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Wednesday, 11 March 2015 14:16

Wilderness proponents flummoxed by not-in-my-back-yard mindset

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A movement to create new wilderness areas in the Pisgah and Nantahala national forests has met resistance in the seven western-most counties.

County commissioners have gone on record in recent months opposing new wilderness areas, claiming it would limit recreation and logging.

But proponents of more wilderness areas claim it would add value to the recreation landscape and still leave plenty of national forest land for logging.

“Fundamentally it is a false dichotomy. They don’t have to be mutually exclusive,” said Ben Prater, conservation director for Wild South.

Haywood and Swain commissioners passed their own versions of the anti-wilderness area resolutions in February, joining Macon, Graham, Clay and Cherokee counties already on record. Jackson commissioners are the only ones in the seven western counties who haven’t weighed in yet.

Haywood’s resolution resisting new wilderness areas differs in key ways from those passed by the counties further west, however. The resolutions passed by other counties centered around wilderness areas being off-limits to logging as the chief reason for their opposition.

SEE ALSO: Forest Service backs off planning timeline

“Ours is different and that was intentional. We didn’t want to make a political statement about timbering,” Haywood Commissioner Mark Swanger said. “People are so polarized on that issue you can’t change any minds. You’re either for it or against it.”

Instead, Haywood commissioners feared wilderness designation would limit recreation, which is important to the tourism economy.

“If you close off areas and don’t maintain trails then people can’t enjoy and use it,” Commissioner Mike Sorrells said.

Haywood commissioners feared the forest service would essentially abandon areas that were designated as wilderness. Trails would fall into disrepair, trails would be closed, access would be curtailed, trail signs would be absent and roads wouldn’t be kept up, they said during discussion of the resolution last month.

“If you manage for wilderness you kind of just let it go.” County Manager Ira Dove said.

But that’s not necessarily the case, said Heather Luczak, the forest planning coordinator for the Pisgah and Nantahala national forests.

The only forms of recreation that are banned outright in wilderness areas are mountain biking and four-wheelers. Hiking, camping, fishing, hunting and horseback riding are all allowed in wilderness.

“Wilderness doesn’t mean you can’t have trails,” said Jill Gottesman, conservation specialist with The Wilderness Society’s Southern Appalachian field office based in Sylva. “It would not lead to the lack of maintenance of roads and trails or reduced recreational use as the resolution claims.”

To the contrary, wilderness areas are a sought-after recreation experience, Gottesman said, pointing to the 50,000 annual visitors to Shining Rock Wilderness Area in Haywood County.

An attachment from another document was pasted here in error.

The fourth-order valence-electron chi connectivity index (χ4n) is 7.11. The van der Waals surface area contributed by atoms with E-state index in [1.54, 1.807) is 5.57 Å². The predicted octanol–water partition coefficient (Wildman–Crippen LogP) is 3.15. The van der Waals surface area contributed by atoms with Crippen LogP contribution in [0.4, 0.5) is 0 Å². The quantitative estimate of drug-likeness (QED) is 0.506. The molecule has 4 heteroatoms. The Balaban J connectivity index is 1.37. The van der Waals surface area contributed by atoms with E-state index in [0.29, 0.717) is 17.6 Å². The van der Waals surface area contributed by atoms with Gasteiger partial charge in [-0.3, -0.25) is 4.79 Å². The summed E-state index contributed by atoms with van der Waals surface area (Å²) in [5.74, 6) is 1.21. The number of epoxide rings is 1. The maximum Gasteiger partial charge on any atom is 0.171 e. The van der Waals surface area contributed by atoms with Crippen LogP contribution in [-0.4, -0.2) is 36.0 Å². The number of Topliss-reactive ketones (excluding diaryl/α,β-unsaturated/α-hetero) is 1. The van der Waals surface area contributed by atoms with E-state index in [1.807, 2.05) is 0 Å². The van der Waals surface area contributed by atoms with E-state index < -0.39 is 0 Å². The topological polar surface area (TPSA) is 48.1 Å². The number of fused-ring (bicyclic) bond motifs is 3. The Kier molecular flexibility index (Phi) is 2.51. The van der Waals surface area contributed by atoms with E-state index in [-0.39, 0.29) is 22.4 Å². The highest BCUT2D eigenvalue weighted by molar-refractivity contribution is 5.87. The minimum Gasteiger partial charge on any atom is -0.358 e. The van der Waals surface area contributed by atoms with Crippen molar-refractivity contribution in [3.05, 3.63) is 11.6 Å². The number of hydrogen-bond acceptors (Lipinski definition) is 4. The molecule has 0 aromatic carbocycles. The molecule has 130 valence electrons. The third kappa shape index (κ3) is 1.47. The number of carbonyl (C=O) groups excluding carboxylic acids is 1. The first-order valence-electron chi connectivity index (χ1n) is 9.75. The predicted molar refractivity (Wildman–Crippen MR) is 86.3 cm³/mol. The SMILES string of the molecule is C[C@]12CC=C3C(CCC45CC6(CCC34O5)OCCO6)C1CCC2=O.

“People value places where you can’t go in on a four-wheeler,” Gottesman said. “One of the things they look for is the opportunity for solitude and that is getting more and more endangered as our population grows and our public lands get more fragmented.”

While trails may not be closed outright, Swanger countered that trails wouldn’t be kept up and would in turn compromise the hiking experience. In wilderness areas, trail work can only be done on foot and only with hand tools. Trail crews have to hike in for miles carrying crosscut saws, loppers and adzes to repair and maintain trails, and that could lead to a slow erosion of the trail quality and availability, Swanger postulated.

Luczak said that’s not necessarily the case.

“I don’t know if that is a conclusion you can draw because we have a lot of dedicated trail groups that are trained in trail maintenance in wilderness areas,” Luczak said.

Haywood’s resolution also cited concerns over search and rescue operations being impaired by wilderness area restrictions on four-wheelers. 

Haywood commissioners postulated that the forest service is advocating for more wilderness areas as a cost-cutting measure.

“I think they are trying to make their resources go further,” Swanger said. “There seems to be a movement by the federal government to spend as little as humanly possible on national parks and forests.”

Wilderness designation means the forest service is off the hook, said commissioners.

“They just don’t want to mange it and take care of it,” Commissioner Kirk Kirkpatrick said.

 

Why the wilderness talk?

Ironically, the forest service isn’t actually proposing new wilderness areas. The county resolutions are more of a pre-emptive move in a hypothetical debate over whether to create more wilderness areas, and if so, where.

A sweeping revision of the Pisgah and Nantahala forest management plan is underway — it’s mandated every 20 to 30 years — to reassess the playbook for recreation, ecological habitat, logging and more.

It’s still early in the multi-year process. The first step is taking inventory of the “state of the forest.” That inventory includes a list of areas that could theoretically qualify as wilderness, given their characteristics.